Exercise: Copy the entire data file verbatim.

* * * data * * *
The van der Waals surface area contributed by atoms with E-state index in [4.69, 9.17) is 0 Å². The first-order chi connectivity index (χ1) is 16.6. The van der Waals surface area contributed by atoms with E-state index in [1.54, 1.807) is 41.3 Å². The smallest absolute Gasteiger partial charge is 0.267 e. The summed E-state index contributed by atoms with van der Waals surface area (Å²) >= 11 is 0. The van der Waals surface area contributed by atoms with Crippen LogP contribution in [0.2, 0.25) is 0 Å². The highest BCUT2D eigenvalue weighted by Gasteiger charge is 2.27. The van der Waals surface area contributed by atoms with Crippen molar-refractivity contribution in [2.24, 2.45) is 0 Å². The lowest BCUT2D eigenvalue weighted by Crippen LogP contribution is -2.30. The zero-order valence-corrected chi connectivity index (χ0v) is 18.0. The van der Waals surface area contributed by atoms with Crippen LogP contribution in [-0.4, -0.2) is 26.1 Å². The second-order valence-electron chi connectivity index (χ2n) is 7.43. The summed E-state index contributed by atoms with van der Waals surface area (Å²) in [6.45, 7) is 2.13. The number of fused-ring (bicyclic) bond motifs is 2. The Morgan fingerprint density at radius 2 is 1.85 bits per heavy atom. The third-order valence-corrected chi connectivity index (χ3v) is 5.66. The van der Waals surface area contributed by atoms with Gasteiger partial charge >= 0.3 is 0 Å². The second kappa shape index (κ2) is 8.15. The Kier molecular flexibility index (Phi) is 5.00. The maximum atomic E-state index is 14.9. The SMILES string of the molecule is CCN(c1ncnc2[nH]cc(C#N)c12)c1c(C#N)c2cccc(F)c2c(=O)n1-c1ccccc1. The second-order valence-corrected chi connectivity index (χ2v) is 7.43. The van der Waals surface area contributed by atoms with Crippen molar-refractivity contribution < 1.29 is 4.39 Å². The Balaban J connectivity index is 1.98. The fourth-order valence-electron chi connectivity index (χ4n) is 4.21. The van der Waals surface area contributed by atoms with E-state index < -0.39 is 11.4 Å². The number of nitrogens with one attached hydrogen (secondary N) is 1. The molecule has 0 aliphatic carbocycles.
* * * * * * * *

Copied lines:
The van der Waals surface area contributed by atoms with E-state index in [4.69, 9.17) is 0 Å². The first-order chi connectivity index (χ1) is 16.6. The van der Waals surface area contributed by atoms with E-state index in [1.54, 1.807) is 41.3 Å². The smallest absolute Gasteiger partial charge is 0.267 e. The summed E-state index contributed by atoms with van der Waals surface area (Å²) >= 11 is 0. The van der Waals surface area contributed by atoms with Crippen LogP contribution in [0.2, 0.25) is 0 Å². The highest BCUT2D eigenvalue weighted by Gasteiger charge is 2.27. The van der Waals surface area contributed by atoms with Crippen molar-refractivity contribution in [2.24, 2.45) is 0 Å². The lowest BCUT2D eigenvalue weighted by Crippen LogP contribution is -2.30. The zero-order valence-corrected chi connectivity index (χ0v) is 18.0. The van der Waals surface area contributed by atoms with Crippen LogP contribution in [-0.4, -0.2) is 26.1 Å². The second-order valence-electron chi connectivity index (χ2n) is 7.43. The summed E-state index contributed by atoms with van der Waals surface area (Å²) in [6.45, 7) is 2.13. The number of fused-ring (bicyclic) bond motifs is 2. The Morgan fingerprint density at radius 2 is 1.85 bits per heavy atom. The third-order valence-corrected chi connectivity index (χ3v) is 5.66. The van der Waals surface area contributed by atoms with Gasteiger partial charge >= 0.3 is 0 Å². The second kappa shape index (κ2) is 8.15. The Kier molecular flexibility index (Phi) is 5.00. The maximum atomic E-state index is 14.9. The SMILES string of the molecule is CCN(c1ncnc2[nH]cc(C#N)c12)c1c(C#N)c2cccc(F)c2c(=O)n1-c1ccccc1. The second-order valence-corrected chi connectivity index (χ2v) is 7.43. The van der Waals surface area contributed by atoms with Crippen molar-refractivity contribution < 1.29 is 4.39 Å². The Balaban J connectivity index is 1.98. The fourth-order valence-electron chi connectivity index (χ4n) is 4.21. The van der Waals surface area contributed by atoms with E-state index < -0.39 is 11.4 Å². The number of nitrogens with one attached hydrogen (secondary N) is 1. The molecule has 0 aliphatic carbocycles.